Let your senses be your guide by clicking HERE

There are quite a few different styles to “hit the trail.” Group tour buses are the easiest way to get shuttled about and then back to your hotel. If you are not a person who wants to be submitted to a strict schedule however, you can go it alone as long as you have a designated driver. Drive about and be more selective on which wineries you visit then return to your boutique Bed and Breakfast. Some very outgoing people can transverse the wine trail on touring bicycles and enjoy the night under a starlit sky at a campground.

Any way you can make your escape, do it! Come relinquish yourself into the mountains to ensure that while summer is ending, harvest is just beginning.

In Search of a California Ghost Town

Dora

The name whispered breathlessly through my head like a phantom breeze. The desire for Dora burned deep inside my curiosity.

Quietly, it had been there for years hidden in the back of my mind. It was just another odd sight on the road, one of many that whizzed past me as I sped away from Humboldt county. A few years ago I even scrawled a note to myself to go check it out.

“Note to self: your only a real traveler if u carry some sort of weird baggage. A few miles south of confusion hill, Dora Creek, bring snorkels/beer. Next time!!!!!!!”

It was three years before I followed up on that note. The image I recalled was just another swimming hole complete with people baking on a rock like lizards. I had finally come to Dora to swim. There was a dirt turn out on the side of the road, a grove of redwood giants, and a trail down to the swimming hole.

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I set up on the river bar and put on the snorkel, mask, and fins. From there I set out to find any tourist gold (watches or lost jewelry) which could be tucked in between rocks on the bottom of the river. I followed suit of the people there and jumped off the rock into the middle of the river. I poked around the deep section where nobody swam and couldn’t find the bottom.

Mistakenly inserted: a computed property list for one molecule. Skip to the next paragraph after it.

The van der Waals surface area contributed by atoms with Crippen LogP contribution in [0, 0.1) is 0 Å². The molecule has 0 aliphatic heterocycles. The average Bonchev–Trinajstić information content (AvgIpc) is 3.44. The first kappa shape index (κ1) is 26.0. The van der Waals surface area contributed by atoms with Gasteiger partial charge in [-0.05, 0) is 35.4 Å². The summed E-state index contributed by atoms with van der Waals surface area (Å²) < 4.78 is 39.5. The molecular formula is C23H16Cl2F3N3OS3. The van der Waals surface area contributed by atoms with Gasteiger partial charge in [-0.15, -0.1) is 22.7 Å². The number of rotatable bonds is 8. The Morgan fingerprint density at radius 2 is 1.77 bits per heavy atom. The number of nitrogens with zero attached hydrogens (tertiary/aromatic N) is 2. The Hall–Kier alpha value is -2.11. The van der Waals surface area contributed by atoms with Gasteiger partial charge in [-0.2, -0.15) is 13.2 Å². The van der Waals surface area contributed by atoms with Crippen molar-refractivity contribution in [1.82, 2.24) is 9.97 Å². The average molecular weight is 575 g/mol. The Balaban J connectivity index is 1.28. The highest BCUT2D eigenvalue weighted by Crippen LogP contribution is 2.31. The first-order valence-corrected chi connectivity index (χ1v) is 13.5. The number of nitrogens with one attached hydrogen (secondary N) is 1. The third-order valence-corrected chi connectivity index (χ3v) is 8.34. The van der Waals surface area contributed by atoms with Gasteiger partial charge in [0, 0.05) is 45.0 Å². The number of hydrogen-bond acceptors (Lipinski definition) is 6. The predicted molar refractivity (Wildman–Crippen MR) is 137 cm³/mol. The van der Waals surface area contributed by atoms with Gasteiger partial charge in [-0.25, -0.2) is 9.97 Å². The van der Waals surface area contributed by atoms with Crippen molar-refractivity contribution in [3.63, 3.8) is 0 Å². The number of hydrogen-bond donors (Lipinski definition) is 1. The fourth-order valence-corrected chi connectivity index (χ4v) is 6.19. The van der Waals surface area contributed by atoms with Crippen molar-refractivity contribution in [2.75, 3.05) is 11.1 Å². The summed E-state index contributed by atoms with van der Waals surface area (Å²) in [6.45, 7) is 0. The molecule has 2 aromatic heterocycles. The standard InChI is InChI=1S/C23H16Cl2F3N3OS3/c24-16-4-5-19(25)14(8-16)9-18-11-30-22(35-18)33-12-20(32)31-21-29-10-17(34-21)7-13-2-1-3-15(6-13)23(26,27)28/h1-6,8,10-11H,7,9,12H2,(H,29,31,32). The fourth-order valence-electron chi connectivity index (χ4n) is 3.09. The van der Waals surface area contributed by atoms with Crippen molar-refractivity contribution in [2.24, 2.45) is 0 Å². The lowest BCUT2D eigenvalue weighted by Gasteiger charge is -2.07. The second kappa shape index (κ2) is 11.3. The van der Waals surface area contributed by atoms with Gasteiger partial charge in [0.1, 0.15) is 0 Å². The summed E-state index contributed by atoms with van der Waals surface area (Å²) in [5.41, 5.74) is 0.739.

Fearing discovery of an unending submerged cavern or an undiscovered water creature, I momentarily abandoned the quest to reach the bottom until I could come back with reinforcements.

Drying out on the river bar, I noticed something odd a bit of ways down the riverbed. There was clearly the ruins of a man made structure. I went over to investigate. In the picture below, you can see the tower-like structure above the jumping rock.

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I went over to investigate. It could have been a dam or hatchery equipment. I couldn’t tell. What ever it was, the material had been there a very long time, long enough to erode at the same rate of the natural rock around it. On the way back I found another man made artifact I couldn’t make sense of. Jumbled in with all of the rocks on the far side of the river was a concrete cube with a perfect horizontal slit through the face.

None of this made sense. I was clearly out in the middle of nowhere. What were these things?!?

A fisherman wandered down from the road and set up his pole on the side of the river close to where I was sitting. I struck up a conversation with him and he told me about the mystery of Dora Creek. Hobbyists have been looking for evidence of the town for years. The tower thing was part of a bridge. The bridge was destroyed in a great flood during the 1950’s. Way above his head, he gestured to the high water mark, permanently scratched into the cliff face above us. The square used to be a diving board used by a swim team.

How odd. I’d never heard of a river having a swim team or a diving board for that matter. This must have been an advanced civilization.

Since then I have spent some time researching the area. Following the clues from the fisherman, I used historical accounts to piece together what could have been the destruction of the town. I used topographic maps to look for areas which could potentially be a settlement site. I found old postcards of the area and checked out the different view from a different era.